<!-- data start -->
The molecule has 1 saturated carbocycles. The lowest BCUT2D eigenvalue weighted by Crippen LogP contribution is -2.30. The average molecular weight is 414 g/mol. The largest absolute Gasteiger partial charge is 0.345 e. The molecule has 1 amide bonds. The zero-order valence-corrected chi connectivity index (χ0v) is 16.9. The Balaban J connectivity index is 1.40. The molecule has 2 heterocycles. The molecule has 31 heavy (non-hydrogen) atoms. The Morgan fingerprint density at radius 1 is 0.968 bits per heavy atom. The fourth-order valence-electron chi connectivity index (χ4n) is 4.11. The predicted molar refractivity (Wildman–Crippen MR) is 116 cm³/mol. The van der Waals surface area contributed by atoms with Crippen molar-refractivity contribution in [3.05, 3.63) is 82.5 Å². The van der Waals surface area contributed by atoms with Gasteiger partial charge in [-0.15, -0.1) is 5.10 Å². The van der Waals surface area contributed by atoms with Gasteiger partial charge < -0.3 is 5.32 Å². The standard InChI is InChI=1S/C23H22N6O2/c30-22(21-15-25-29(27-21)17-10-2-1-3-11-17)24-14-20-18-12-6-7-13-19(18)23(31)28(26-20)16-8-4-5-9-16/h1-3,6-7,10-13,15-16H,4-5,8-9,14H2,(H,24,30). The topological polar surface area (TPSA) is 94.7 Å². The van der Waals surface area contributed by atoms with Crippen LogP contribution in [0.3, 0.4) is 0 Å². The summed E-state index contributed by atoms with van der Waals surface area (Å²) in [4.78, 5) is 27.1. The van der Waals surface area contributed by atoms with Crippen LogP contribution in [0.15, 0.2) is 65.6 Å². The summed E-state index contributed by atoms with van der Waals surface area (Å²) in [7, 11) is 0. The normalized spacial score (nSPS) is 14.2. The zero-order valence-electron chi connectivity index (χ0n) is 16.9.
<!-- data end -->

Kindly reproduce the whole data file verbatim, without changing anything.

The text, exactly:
The molecule has 1 saturated carbocycles. The lowest BCUT2D eigenvalue weighted by Crippen LogP contribution is -2.30. The average molecular weight is 414 g/mol. The largest absolute Gasteiger partial charge is 0.345 e. The molecule has 1 amide bonds. The zero-order valence-corrected chi connectivity index (χ0v) is 16.9. The Balaban J connectivity index is 1.40. The molecule has 2 heterocycles. The molecule has 31 heavy (non-hydrogen) atoms. The Morgan fingerprint density at radius 1 is 0.968 bits per heavy atom. The fourth-order valence-electron chi connectivity index (χ4n) is 4.11. The predicted molar refractivity (Wildman–Crippen MR) is 116 cm³/mol. The van der Waals surface area contributed by atoms with Crippen molar-refractivity contribution in [3.05, 3.63) is 82.5 Å². The van der Waals surface area contributed by atoms with Gasteiger partial charge in [-0.15, -0.1) is 5.10 Å². The van der Waals surface area contributed by atoms with Gasteiger partial charge < -0.3 is 5.32 Å². The standard InChI is InChI=1S/C23H22N6O2/c30-22(21-15-25-29(27-21)17-10-2-1-3-11-17)24-14-20-18-12-6-7-13-19(18)23(31)28(26-20)16-8-4-5-9-16/h1-3,6-7,10-13,15-16H,4-5,8-9,14H2,(H,24,30). The topological polar surface area (TPSA) is 94.7 Å². The van der Waals surface area contributed by atoms with Crippen LogP contribution in [0.3, 0.4) is 0 Å². The summed E-state index contributed by atoms with van der Waals surface area (Å²) in [4.78, 5) is 27.1. The van der Waals surface area contributed by atoms with Crippen LogP contribution in [0.15, 0.2) is 65.6 Å². The summed E-state index contributed by atoms with van der Waals surface area (Å²) in [7, 11) is 0. The normalized spacial score (nSPS) is 14.2. The zero-order valence-electron chi connectivity index (χ0n) is 16.9.